The forgoing objects are achieved as is now described. A joystick control is provided which generates control signals adapted to relocate a displayed moveable cursor in an X and Y-axis within a computer display which includes at least one selectable icon in response to a movement to a joystick lever in those axes. Location of the moveable cursor into a position overlying a selectable icon allows the selection of that icon in response to movement of the joystick lever in the Z-axis. Additionally, selection of at least one selectable icon results in the display of a simulated keyboard. Thereafter, location of the moveable cursor into a position overlying a particular key permits selection of that particular key in response to movement of the joystick lever in the Z-axis. In this manner, applications may be selected and data entered without utilizing a keyboard or mouse button, greatly enhancing the usability of a computer system by those users who lack fine motor control skills.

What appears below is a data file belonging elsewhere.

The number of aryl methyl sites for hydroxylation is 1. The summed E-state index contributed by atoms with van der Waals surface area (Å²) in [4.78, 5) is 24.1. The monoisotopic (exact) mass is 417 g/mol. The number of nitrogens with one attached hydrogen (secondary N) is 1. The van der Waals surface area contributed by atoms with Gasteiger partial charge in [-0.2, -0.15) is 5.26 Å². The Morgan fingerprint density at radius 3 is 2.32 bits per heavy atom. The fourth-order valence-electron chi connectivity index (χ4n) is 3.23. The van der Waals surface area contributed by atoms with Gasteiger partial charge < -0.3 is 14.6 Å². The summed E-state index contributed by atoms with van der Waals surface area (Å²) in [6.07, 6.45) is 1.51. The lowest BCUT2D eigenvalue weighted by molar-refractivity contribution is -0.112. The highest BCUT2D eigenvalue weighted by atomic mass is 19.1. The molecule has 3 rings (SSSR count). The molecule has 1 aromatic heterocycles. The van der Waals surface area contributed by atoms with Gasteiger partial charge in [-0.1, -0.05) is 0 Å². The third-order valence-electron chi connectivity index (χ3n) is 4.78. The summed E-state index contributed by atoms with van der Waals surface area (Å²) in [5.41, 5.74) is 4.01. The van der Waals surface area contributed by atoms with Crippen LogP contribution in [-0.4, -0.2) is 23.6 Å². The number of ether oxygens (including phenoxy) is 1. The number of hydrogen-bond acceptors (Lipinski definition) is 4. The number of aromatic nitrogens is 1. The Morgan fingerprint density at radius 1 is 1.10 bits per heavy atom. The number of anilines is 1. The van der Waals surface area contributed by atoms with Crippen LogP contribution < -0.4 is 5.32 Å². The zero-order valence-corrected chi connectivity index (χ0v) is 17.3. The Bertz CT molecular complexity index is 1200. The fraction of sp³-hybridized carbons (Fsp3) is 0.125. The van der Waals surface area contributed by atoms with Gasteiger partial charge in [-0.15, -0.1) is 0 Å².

• BRIEF DESCRIPTION OF THE DRAWINGS
  • [0013]
    The novel features believed characteristics of the invention are set forth in the appended claims. The present invention itself, however, as well as a preferred mode of use, further objectives, and advantages thereof, will best be understood by reference to the following detailed description of a preferred embodiment when read in conjunction with the accompanying drawings, wherein:
  • [0014]
    [0014]FIG. 1 is a pictorial representation of a computer system and the joystick of the present invention;
  • [0015]
    [0015]FIG. 2 is a high level block diagram of the computer system of FIG. 1;
  • [0016]
    [0016]FIG. 3 is a schematic cutaway top view of the joystick of the present invention;
  • [0017]
    [0017]FIG. 4 is a schematic cutaway side view of the joystick of the present invention;
  • [0018]
    [0018]FIG. 5 is a pictorial representation of a computer screen illustrating utilization of the joystick of the present invention;
  • [0019]
    [0019]FIG. 6 is a pictorial representation of a computer screen illustrating utilization of the joystick of the present invention to input text; and